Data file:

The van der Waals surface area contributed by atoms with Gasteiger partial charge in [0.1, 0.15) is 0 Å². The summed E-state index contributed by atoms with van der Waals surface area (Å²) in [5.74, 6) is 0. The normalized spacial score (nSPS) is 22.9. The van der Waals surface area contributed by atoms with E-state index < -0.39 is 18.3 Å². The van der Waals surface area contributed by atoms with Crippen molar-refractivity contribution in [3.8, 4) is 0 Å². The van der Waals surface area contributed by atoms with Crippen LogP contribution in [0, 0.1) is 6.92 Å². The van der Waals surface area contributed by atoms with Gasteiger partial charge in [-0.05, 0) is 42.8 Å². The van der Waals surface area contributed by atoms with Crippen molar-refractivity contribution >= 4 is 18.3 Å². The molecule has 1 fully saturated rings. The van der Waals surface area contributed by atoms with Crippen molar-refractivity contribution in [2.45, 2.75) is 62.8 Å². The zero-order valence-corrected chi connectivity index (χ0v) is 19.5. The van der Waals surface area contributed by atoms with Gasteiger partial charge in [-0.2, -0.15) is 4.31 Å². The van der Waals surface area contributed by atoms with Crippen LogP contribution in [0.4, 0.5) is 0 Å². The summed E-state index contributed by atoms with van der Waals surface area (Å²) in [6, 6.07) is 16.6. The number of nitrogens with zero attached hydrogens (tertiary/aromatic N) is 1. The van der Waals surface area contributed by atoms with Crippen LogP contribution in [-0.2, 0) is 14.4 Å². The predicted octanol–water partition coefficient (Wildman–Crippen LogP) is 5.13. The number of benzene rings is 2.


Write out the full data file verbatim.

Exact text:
The van der Waals surface area contributed by atoms with Gasteiger partial charge in [0.1, 0.15) is 0 Å². The summed E-state index contributed by atoms with van der Waals surface area (Å²) in [5.74, 6) is 0. The normalized spacial score (nSPS) is 22.9. The van der Waals surface area contributed by atoms with E-state index < -0.39 is 18.3 Å². The van der Waals surface area contributed by atoms with Crippen molar-refractivity contribution in [3.8, 4) is 0 Å². The van der Waals surface area contributed by atoms with Crippen LogP contribution in [0, 0.1) is 6.92 Å². The van der Waals surface area contributed by atoms with Gasteiger partial charge in [-0.05, 0) is 42.8 Å². The van der Waals surface area contributed by atoms with Crippen molar-refractivity contribution >= 4 is 18.3 Å². The molecule has 1 fully saturated rings. The van der Waals surface area contributed by atoms with Crippen molar-refractivity contribution in [2.45, 2.75) is 62.8 Å². The zero-order valence-corrected chi connectivity index (χ0v) is 19.5. The van der Waals surface area contributed by atoms with Gasteiger partial charge in [-0.2, -0.15) is 4.31 Å². The van der Waals surface area contributed by atoms with Crippen LogP contribution in [0.4, 0.5) is 0 Å². The summed E-state index contributed by atoms with van der Waals surface area (Å²) in [6, 6.07) is 16.6. The number of nitrogens with zero attached hydrogens (tertiary/aromatic N) is 1. The van der Waals surface area contributed by atoms with Crippen LogP contribution in [-0.2, 0) is 14.4 Å². The predicted octanol–water partition coefficient (Wildman–Crippen LogP) is 5.13. The number of benzene rings is 2.